New ways to experiencing the daily

Designing a social experiment that makes people uncomfortable.

The real voyage of discovery consists not in seeking new landscapes but in having new eyes. — Marcel Proust, ‘In Search of Lost time’ (1909)

Most humans are creatures of habit. Right from when we are babies, we love to be put into a routine. Studies prove that we are our most productive when we follow a predictable pattern in our daily life. Sudden change in our environment and unpredictability attributes to our innate fear of the unknown and hence the discomfort with breaking out of a routine.

Yet, there are other theories that say ‘Change is good’. It makes us see beyond the tunnel vision that we feel so safe within. More so, with a little discomfort, it allows us to explore alternate possibilities and experiences, which we may or may not like, and makes us realize our untapped potential. There are people who live and thrive in this grey area of uncertainty. It is a very small percentage of the population. And those are the ones who we call trailblazers and change-makers.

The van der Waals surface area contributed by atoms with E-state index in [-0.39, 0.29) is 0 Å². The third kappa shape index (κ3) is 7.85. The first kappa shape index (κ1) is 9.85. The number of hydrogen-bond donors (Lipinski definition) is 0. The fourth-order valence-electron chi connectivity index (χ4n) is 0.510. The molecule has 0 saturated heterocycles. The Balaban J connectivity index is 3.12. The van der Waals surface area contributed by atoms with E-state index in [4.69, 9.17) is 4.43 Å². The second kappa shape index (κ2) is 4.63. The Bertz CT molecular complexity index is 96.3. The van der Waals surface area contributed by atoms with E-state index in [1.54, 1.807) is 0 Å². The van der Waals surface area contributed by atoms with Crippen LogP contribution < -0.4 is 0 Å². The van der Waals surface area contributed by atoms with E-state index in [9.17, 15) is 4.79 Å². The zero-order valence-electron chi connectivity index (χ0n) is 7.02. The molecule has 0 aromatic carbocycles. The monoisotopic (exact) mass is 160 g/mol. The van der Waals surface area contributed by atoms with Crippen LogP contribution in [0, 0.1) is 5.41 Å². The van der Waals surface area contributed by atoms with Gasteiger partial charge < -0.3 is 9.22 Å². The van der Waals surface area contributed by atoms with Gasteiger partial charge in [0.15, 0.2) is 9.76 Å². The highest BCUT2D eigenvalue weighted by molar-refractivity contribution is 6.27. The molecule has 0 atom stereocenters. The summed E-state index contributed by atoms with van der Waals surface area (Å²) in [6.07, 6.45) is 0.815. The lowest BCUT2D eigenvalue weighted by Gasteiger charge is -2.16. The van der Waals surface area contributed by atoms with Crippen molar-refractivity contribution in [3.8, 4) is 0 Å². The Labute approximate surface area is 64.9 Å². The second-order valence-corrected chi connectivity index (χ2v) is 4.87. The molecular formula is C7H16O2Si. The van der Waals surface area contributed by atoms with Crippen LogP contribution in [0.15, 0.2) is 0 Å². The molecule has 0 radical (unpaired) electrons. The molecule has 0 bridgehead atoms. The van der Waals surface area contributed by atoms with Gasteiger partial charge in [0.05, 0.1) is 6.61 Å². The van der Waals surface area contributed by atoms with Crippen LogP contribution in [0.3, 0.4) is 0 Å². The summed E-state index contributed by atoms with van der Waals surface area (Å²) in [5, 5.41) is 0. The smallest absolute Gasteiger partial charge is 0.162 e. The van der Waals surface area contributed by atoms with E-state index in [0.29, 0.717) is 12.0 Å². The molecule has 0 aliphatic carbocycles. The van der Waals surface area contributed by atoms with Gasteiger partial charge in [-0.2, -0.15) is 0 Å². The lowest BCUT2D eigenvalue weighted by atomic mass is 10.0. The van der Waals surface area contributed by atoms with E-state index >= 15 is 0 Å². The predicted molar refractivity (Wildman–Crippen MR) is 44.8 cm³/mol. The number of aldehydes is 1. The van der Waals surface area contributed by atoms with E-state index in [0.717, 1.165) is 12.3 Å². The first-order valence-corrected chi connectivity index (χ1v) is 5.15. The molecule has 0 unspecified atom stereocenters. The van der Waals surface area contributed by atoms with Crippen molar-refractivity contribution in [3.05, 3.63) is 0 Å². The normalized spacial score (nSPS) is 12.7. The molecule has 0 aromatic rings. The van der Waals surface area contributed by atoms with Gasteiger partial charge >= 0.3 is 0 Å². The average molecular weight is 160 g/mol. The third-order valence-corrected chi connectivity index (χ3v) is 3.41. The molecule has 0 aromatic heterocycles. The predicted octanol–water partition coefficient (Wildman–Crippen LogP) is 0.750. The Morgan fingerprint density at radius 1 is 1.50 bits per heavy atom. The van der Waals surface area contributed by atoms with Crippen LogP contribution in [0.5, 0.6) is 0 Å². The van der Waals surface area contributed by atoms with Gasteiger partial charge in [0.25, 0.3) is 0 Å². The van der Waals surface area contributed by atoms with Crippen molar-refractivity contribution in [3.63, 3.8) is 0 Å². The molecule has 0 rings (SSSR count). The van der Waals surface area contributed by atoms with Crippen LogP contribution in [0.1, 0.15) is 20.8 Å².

But what about the other 98% of us? Don’t we all somewhere want to be thought-starters, trailblazers, visionaries, leaders? Don’t we all sometimes wish we could break-free from the mundane? Don’t we all want to be healthy and happy?

A while ago, I conducted a few social experiments to challenge people’s routine behavior. I designed a game called Crazy Compass and a web-feature prototype on Google Maps that purposely makes people feel lost and uncomfortable.

Crazy Compass

I tested it on a handful of pedestrians in the busy streets of London and the feedback was that people essentially like to be 2 versions of themselves–one that’s productive and one that’s exploratory. These two versions may or may not coincide, but, the secret sauce to sanity and happiness is to be able to surface these 2 versions from time to time.

Scientists actually attribute routine behavior to a diminished conscious attention and mindfulness with which we perform our day to day activities. Meditation and mindfulness is not about sitting in the lotus pose with your eyes shut. It’s about paying attention to the small things you do everyday. And then often, doing them differently.

Storyteller • Designer • What ‘if’ Enthusiast

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